As a house which recognizes the divine worth of all men and welcomes men of all races, classes and nationalities, and sees that in all the universe there is no power but the power to make men good, and thereby recognizes the shortcomings of man, not as unconquerable evil, but as weaknesses that may be strengthened
We dedicate this Church to the furtherance of the coming day of Brotherhood of all men.
As a house wherein shall be cherished ideals, and visions, and goals and dreams; as a house where enduring values of love and co-operation and peace are held sacred
We dedicate this Church to the Kingdom of God on earth and challenge all people to make real the visions of a better day.
There is in each of us an inner life, inner source of power and strength by which all things in our life are accomplished. It is this inner life, a part of life universal, that makes us know ourselves as a part of an ever-growing process toward the greater good, that gives us a sense of unity in a confused world, and allows us to order our lives with conscious intent. To that life we commit and dedicate ourselves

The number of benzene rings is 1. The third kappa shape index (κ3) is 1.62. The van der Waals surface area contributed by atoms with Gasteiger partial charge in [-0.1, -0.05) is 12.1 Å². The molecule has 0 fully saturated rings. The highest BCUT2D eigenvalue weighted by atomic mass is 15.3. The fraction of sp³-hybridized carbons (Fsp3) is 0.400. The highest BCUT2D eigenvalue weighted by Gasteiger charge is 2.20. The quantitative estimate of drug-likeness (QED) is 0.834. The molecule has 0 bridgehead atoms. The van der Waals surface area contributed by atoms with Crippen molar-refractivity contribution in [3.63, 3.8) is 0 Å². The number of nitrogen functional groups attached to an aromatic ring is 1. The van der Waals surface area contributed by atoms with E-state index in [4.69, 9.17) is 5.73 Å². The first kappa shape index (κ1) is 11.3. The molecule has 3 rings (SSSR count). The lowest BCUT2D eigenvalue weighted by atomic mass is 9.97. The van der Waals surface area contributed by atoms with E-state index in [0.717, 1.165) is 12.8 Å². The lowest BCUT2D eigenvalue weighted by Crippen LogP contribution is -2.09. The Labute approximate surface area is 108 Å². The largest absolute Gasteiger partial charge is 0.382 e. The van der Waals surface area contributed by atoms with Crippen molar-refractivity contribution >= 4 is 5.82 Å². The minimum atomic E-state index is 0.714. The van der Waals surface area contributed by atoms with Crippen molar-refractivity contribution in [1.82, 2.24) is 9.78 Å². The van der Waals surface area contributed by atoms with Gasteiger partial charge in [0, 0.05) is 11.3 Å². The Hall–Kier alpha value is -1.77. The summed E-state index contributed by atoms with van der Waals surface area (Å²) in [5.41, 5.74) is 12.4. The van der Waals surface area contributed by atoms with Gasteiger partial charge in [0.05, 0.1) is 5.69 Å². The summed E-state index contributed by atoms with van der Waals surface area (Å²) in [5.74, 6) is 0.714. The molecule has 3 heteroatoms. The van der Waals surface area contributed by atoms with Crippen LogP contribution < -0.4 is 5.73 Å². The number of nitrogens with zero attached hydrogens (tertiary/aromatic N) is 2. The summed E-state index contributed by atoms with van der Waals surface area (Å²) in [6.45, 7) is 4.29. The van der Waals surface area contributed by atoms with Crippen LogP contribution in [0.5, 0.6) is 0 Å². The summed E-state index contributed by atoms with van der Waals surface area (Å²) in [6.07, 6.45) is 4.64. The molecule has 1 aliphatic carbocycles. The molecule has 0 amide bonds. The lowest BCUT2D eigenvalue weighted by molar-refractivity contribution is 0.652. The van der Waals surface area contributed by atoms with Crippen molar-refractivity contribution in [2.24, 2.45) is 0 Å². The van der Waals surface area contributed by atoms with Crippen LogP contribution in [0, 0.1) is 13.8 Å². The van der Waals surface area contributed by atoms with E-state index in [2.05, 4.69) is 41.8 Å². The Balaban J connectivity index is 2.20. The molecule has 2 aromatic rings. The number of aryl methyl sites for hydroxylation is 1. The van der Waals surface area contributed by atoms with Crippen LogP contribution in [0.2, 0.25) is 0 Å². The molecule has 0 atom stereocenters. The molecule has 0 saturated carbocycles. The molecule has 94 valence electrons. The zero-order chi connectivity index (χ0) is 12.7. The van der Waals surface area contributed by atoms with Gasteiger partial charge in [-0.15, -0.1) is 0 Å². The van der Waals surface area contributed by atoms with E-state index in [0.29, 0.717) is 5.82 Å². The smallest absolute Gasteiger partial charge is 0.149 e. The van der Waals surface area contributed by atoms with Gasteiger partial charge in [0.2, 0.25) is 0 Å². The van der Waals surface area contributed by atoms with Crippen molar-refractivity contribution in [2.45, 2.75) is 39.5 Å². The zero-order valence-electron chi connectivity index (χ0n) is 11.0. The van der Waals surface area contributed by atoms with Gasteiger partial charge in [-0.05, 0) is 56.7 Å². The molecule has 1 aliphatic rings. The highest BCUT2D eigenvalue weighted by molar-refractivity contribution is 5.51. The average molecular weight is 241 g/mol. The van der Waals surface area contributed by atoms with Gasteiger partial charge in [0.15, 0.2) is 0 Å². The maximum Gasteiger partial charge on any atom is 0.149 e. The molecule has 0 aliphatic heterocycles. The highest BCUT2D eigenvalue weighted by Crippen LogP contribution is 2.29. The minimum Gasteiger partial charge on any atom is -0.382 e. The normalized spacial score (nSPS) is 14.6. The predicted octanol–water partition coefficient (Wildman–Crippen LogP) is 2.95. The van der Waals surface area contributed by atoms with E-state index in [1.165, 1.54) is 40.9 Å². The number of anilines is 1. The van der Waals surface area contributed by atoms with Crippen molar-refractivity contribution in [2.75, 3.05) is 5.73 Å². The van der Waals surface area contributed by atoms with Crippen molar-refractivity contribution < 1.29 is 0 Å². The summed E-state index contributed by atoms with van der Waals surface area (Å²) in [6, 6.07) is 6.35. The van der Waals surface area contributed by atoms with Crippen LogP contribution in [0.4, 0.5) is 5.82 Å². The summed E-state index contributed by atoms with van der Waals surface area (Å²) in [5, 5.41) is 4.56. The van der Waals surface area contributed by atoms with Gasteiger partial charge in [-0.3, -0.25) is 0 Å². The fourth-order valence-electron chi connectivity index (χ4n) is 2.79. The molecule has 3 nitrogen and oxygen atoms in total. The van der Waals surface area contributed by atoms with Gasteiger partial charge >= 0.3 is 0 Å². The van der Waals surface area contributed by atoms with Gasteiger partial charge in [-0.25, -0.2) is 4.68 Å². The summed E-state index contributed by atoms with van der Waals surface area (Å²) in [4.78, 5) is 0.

To that inner life, that would make us whole, we offer this building and dedicate it to the continuing process of leading men, even the generations yet unborn, to wholeness of life.
In the days after the dedication service, the names of everyone who contributed gifts, money, or labor were inscribed in a Book of Memory. Special acknowledgement was made to the Ladies Guild and Men’s Club that comprised the Unity Fellowship.
More change, and the final merger
In 1949, after the departure of Rev. Cole, the church’s ministers included Rev. George Brooks (1949-1951), Rev. Rubens Rea Hadley (1952-1956), and Charles H. Whittier, who was still a student at Tufts and served the church part-time. While Rev. Hadley was minister, in the December 18, 1952 issue of The Advance, the church newsletter, church leaders called on members to help the church advance financially, and published the warrant for an article that would be voted on at the January 8, 1953 Annual Meeting. The article approved the federal union between the American Unitarian Association and the Universalist Church of America that had been proposed by the Unitarian-Universalist Commission on Federal Union in February, 1952.
Finally, in 1959, after hiring interim ministers including Dr. William Rose of Lynn, Rev. George Spencer, and Rev. Frank A. Wahlstrom, the church was able to hire the Rev. Frederick Rutledge full time. During his ministry, the church purchased a parsonage in Topsfield.